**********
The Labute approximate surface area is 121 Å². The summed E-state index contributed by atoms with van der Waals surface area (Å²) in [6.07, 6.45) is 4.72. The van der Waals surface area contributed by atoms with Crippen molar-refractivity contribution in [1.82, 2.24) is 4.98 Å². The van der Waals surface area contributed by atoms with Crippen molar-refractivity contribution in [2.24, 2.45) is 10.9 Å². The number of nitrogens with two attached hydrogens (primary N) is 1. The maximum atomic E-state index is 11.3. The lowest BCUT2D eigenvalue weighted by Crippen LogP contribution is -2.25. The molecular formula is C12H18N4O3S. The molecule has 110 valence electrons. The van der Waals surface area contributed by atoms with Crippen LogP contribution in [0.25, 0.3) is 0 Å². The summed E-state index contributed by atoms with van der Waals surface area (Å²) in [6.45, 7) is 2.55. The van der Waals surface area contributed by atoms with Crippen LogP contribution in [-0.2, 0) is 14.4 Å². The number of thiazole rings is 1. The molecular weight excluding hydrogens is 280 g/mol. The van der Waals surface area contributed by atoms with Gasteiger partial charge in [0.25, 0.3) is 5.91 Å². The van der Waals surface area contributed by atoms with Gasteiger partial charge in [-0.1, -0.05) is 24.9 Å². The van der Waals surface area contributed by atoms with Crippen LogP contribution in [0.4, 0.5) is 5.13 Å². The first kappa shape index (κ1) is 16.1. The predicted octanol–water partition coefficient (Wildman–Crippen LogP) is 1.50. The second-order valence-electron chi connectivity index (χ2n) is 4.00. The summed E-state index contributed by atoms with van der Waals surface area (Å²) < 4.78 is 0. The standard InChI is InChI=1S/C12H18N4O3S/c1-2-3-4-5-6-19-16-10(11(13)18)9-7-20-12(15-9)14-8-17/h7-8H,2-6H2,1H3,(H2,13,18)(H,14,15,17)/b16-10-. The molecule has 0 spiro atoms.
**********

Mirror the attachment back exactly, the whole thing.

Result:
The Labute approximate surface area is 121 Å². The summed E-state index contributed by atoms with van der Waals surface area (Å²) in [6.07, 6.45) is 4.72. The van der Waals surface area contributed by atoms with Crippen molar-refractivity contribution in [1.82, 2.24) is 4.98 Å². The van der Waals surface area contributed by atoms with Crippen molar-refractivity contribution in [2.24, 2.45) is 10.9 Å². The number of nitrogens with two attached hydrogens (primary N) is 1. The maximum atomic E-state index is 11.3. The lowest BCUT2D eigenvalue weighted by Crippen LogP contribution is -2.25. The molecular formula is C12H18N4O3S. The molecule has 110 valence electrons. The van der Waals surface area contributed by atoms with Crippen LogP contribution in [0.25, 0.3) is 0 Å². The summed E-state index contributed by atoms with van der Waals surface area (Å²) in [6.45, 7) is 2.55. The van der Waals surface area contributed by atoms with Crippen LogP contribution in [-0.2, 0) is 14.4 Å². The number of thiazole rings is 1. The molecular weight excluding hydrogens is 280 g/mol. The van der Waals surface area contributed by atoms with Gasteiger partial charge in [0.25, 0.3) is 5.91 Å². The van der Waals surface area contributed by atoms with Gasteiger partial charge in [-0.1, -0.05) is 24.9 Å². The van der Waals surface area contributed by atoms with Crippen LogP contribution in [0.4, 0.5) is 5.13 Å². The first kappa shape index (κ1) is 16.1. The predicted octanol–water partition coefficient (Wildman–Crippen LogP) is 1.50. The second-order valence-electron chi connectivity index (χ2n) is 4.00. The summed E-state index contributed by atoms with van der Waals surface area (Å²) < 4.78 is 0. The standard InChI is InChI=1S/C12H18N4O3S/c1-2-3-4-5-6-19-16-10(11(13)18)9-7-20-12(15-9)14-8-17/h7-8H,2-6H2,1H3,(H2,13,18)(H,14,15,17)/b16-10-. The molecule has 0 spiro atoms.